Like CatTech stated, venting the props allows slip, which can help swing a bigger wheel, which can help with acceleration and RPM's throughout the operational spectrum. But, it's not just a performance issue. While it may sound theoretical, venting creates an aerated boundary layer above the prop that helps insulate noise. The placement of holes, as well as the deflector to create a negative pressure zone over them looks just about right in my book, although itís a pretty crude.

Great info! I had never seen this before. If I understand correctly, it's a patch to deal with insufficient blade tip clearance. Or - if you want to look at it in a positive light - a technical innovation allowing you to use a bigger propeller or smaller shaft angle with the same noise levels. Pressure pulses on the hull from the propellers are a major source of onboard noise, and I can see how a layer of air can counteract this.

A few more questions:
1. are the holes connected to a pipe above the main deck (atmospheric pressure), to a compressor or to the exhaust system?
Edit: just read in one of the posts above that they are connected to the transom, which seems logical.


2. aren't there any negative side-effects from the ventilation? We usually try to keep the underwater exhaust far away from stabilizers, props and rudders, because they loose efficiency when ventilated (except for surface-piercing propellers, which are specifically designed for this).

3. does this really help at all - given the more recent models don't seem to have it?

Bruno
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Old 06-22-2011, 02:53 PM   #24 (permalink)
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No, consider it more of a patch to fix a screw up.
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Old 06-22-2011, 03:48 PM   #25 (permalink)
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Originally Posted by Capt J
No, consider it more of a patch to fix a screw up.
I meant to answer Brunos' question, but I've been playing catch up all week. Took off yesterday for the funeral of Clarence Clemens, a long time friend of the family. He's on his way to see the 'real Boss', bringing heaven a good dose of soul.

CaptJ, how do you surmise this system is a patch?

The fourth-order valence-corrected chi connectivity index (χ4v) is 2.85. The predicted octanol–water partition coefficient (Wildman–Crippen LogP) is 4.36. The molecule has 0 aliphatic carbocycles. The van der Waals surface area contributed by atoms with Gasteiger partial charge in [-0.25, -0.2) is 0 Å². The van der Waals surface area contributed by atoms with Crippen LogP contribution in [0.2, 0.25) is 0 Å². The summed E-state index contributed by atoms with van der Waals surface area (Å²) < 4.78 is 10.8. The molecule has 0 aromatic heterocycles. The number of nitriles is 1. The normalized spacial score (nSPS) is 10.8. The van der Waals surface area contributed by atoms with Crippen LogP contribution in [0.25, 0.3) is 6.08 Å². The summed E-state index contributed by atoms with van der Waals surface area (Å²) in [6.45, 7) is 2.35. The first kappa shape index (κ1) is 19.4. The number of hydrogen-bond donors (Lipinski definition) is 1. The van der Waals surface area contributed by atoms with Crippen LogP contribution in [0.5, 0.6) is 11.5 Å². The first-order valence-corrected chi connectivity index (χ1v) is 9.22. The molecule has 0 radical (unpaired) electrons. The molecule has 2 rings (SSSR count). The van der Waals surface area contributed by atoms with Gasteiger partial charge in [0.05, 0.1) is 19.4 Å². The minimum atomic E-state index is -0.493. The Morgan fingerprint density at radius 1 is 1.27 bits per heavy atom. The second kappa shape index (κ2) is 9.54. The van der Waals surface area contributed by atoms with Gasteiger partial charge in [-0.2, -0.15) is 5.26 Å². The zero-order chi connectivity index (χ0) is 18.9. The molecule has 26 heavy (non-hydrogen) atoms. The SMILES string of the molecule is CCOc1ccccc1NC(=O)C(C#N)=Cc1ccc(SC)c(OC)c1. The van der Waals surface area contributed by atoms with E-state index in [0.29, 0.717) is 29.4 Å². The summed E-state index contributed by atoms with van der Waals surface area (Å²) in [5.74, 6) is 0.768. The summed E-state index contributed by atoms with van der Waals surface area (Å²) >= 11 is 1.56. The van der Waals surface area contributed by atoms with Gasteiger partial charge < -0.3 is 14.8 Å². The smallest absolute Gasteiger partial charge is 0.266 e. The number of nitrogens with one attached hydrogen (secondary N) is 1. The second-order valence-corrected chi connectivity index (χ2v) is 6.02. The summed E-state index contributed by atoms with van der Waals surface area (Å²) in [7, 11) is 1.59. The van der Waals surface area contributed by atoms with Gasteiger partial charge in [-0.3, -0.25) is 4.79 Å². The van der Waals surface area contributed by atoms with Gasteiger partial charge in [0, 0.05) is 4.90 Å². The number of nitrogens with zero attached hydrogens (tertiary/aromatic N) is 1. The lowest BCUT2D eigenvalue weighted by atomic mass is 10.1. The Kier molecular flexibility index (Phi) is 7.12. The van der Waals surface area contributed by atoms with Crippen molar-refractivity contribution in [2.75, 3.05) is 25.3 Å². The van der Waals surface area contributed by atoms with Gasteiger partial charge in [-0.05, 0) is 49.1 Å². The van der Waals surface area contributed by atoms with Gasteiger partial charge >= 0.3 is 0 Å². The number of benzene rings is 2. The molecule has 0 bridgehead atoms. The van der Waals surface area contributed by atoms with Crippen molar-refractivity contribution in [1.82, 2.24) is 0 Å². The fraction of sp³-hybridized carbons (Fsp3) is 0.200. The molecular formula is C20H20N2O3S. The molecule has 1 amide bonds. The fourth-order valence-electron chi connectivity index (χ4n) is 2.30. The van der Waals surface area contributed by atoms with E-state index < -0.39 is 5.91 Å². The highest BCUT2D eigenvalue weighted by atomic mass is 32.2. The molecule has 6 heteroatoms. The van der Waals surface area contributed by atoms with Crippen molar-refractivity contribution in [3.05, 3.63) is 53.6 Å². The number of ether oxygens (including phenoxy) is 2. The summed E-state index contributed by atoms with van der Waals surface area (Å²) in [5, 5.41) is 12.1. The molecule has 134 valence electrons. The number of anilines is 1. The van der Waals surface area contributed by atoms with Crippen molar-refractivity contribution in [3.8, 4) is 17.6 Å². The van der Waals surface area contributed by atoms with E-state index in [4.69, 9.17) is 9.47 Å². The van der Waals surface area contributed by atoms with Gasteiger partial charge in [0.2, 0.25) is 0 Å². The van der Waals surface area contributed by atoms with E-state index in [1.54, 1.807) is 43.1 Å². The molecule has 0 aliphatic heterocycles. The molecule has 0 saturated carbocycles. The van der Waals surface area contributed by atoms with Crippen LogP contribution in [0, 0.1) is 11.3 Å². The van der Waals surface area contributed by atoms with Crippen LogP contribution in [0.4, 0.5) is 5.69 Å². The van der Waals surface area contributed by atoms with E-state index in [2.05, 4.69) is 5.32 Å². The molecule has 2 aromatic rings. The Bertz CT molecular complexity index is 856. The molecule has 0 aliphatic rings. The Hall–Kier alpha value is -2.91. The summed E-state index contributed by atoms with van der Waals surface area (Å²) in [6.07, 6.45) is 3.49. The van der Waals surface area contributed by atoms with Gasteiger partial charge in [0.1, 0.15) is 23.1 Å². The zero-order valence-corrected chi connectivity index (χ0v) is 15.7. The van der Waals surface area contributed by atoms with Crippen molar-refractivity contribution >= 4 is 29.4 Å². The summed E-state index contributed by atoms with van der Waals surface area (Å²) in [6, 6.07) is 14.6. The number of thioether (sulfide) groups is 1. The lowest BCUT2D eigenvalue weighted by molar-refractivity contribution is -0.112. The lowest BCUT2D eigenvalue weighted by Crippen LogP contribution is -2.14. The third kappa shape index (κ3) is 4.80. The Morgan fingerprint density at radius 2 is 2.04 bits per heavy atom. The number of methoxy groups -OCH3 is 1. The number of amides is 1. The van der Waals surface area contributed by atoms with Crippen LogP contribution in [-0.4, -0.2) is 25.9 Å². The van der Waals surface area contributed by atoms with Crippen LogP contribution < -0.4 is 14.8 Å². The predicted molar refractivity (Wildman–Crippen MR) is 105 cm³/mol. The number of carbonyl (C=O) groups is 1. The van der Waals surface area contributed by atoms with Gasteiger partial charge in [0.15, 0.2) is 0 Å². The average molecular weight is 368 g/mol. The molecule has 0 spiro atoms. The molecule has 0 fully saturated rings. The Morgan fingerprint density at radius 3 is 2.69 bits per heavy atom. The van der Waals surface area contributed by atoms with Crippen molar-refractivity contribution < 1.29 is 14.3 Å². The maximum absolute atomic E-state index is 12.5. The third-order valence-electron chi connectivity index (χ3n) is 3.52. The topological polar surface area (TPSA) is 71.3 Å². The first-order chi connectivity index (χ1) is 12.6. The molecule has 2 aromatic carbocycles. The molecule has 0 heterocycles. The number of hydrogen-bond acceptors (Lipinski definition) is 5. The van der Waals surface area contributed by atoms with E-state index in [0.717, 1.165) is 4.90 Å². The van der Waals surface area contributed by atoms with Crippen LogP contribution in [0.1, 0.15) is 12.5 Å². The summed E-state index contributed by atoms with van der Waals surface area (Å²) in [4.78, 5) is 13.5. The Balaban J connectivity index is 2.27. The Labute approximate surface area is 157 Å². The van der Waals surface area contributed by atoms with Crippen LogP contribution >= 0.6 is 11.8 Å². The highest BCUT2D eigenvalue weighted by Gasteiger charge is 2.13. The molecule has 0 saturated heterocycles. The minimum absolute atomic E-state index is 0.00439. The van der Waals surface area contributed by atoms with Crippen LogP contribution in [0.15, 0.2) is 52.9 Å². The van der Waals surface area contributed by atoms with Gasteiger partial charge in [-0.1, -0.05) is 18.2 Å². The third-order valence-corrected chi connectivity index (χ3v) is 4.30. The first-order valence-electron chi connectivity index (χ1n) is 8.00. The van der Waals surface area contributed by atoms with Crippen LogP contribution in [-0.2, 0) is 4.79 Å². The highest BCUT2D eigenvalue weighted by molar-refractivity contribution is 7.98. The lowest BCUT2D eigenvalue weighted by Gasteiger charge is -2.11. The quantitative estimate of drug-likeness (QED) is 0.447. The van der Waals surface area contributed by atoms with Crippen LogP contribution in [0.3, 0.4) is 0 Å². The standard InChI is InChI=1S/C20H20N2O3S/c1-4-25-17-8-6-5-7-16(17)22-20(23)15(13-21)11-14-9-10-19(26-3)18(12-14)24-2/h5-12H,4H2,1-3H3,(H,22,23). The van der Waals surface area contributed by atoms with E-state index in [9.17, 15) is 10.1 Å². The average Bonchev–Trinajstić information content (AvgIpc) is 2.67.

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Old 06-22-2011, 08:48 PM   #26 (permalink)
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I meant to answer Brunos' question, but I've been playing catch up all week. Took off yesterday for the funeral of Clarence Clemens, a long time friend of the family. He's on his way to see the 'real Boss', bringing heaven a good dose of soul.

CaptJ, how do you surmise this system is a patch?
If the hull was designed with more space above the props, I don't think it would be added. The few existing thru-hulls that are filled in, indicate that it was more of a trial and error process that was incorporated after the boat was launched. Sort of like the first 1/2 dozen 63 MY's had to have that 1" lip added into the tunnel so they'd get more stern lift, then after that it was incorporated into the mold. Same with the 60' SF that had a lip or hump on the bottom at the transom, that they ground down on the first few because it ran too flat, then incorporated the change into the mold.
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Old 03-19-2014, 07:11 AM   #27 (permalink)
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My 1989 65MY stretched to 78' has this as well. Right behind strut. I was told that is was exhaust that was plumbed to the thru hulls. They said it was to reduce rumble. I believed them and never thought of it again. I have never been under the boat while engines running, for obvious reasons, but I think I have seen bubbles coming from under boat while engines running. Now I am curious and will see if I can find plumbing to substantiate this.